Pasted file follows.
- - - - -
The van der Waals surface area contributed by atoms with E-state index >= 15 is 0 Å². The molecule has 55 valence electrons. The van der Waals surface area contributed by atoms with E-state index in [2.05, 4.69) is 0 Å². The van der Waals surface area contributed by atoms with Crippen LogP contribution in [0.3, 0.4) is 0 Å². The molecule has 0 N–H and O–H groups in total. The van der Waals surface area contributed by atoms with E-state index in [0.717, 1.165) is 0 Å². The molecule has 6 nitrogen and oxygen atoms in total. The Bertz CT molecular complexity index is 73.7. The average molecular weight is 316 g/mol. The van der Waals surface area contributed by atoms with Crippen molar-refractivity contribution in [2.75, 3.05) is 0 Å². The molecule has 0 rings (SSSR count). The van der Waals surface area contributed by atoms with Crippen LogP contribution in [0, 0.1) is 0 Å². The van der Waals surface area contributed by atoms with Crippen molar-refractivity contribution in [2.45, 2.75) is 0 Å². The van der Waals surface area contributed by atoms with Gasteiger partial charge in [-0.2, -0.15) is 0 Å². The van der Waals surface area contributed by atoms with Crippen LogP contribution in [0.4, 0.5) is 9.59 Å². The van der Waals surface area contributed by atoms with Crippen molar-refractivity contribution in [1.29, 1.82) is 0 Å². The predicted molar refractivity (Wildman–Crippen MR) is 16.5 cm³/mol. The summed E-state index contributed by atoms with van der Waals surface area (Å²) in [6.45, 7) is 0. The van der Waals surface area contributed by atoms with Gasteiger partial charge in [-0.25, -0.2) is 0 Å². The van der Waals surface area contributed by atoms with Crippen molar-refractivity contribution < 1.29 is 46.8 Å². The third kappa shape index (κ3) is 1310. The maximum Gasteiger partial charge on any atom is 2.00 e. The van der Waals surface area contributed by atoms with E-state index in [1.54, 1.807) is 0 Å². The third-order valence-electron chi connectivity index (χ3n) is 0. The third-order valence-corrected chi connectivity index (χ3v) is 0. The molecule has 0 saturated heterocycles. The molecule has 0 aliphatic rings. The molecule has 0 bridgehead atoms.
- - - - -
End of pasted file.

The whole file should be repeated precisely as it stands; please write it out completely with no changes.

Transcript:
The van der Waals surface area contributed by atoms with E-state index >= 15 is 0 Å². The molecule has 55 valence electrons. The van der Waals surface area contributed by atoms with E-state index in [2.05, 4.69) is 0 Å². The van der Waals surface area contributed by atoms with Crippen LogP contribution in [0.3, 0.4) is 0 Å². The molecule has 0 N–H and O–H groups in total. The van der Waals surface area contributed by atoms with E-state index in [0.717, 1.165) is 0 Å². The molecule has 6 nitrogen and oxygen atoms in total. The Bertz CT molecular complexity index is 73.7. The average molecular weight is 316 g/mol. The van der Waals surface area contributed by atoms with Crippen molar-refractivity contribution in [2.75, 3.05) is 0 Å². The molecule has 0 rings (SSSR count). The van der Waals surface area contributed by atoms with Crippen LogP contribution in [0, 0.1) is 0 Å². The van der Waals surface area contributed by atoms with Crippen molar-refractivity contribution in [2.45, 2.75) is 0 Å². The van der Waals surface area contributed by atoms with Gasteiger partial charge in [-0.2, -0.15) is 0 Å². The van der Waals surface area contributed by atoms with Crippen LogP contribution in [0.4, 0.5) is 9.59 Å². The van der Waals surface area contributed by atoms with Crippen molar-refractivity contribution in [1.29, 1.82) is 0 Å². The predicted molar refractivity (Wildman–Crippen MR) is 16.5 cm³/mol. The summed E-state index contributed by atoms with van der Waals surface area (Å²) in [6.45, 7) is 0. The van der Waals surface area contributed by atoms with Gasteiger partial charge in [-0.25, -0.2) is 0 Å². The van der Waals surface area contributed by atoms with Crippen molar-refractivity contribution < 1.29 is 46.8 Å². The third kappa shape index (κ3) is 1310. The maximum Gasteiger partial charge on any atom is 2.00 e. The van der Waals surface area contributed by atoms with E-state index in [1.54, 1.807) is 0 Å². The third-order valence-electron chi connectivity index (χ3n) is 0. The third-order valence-corrected chi connectivity index (χ3v) is 0. The molecule has 0 saturated heterocycles. The molecule has 0 aliphatic rings. The molecule has 0 bridgehead atoms.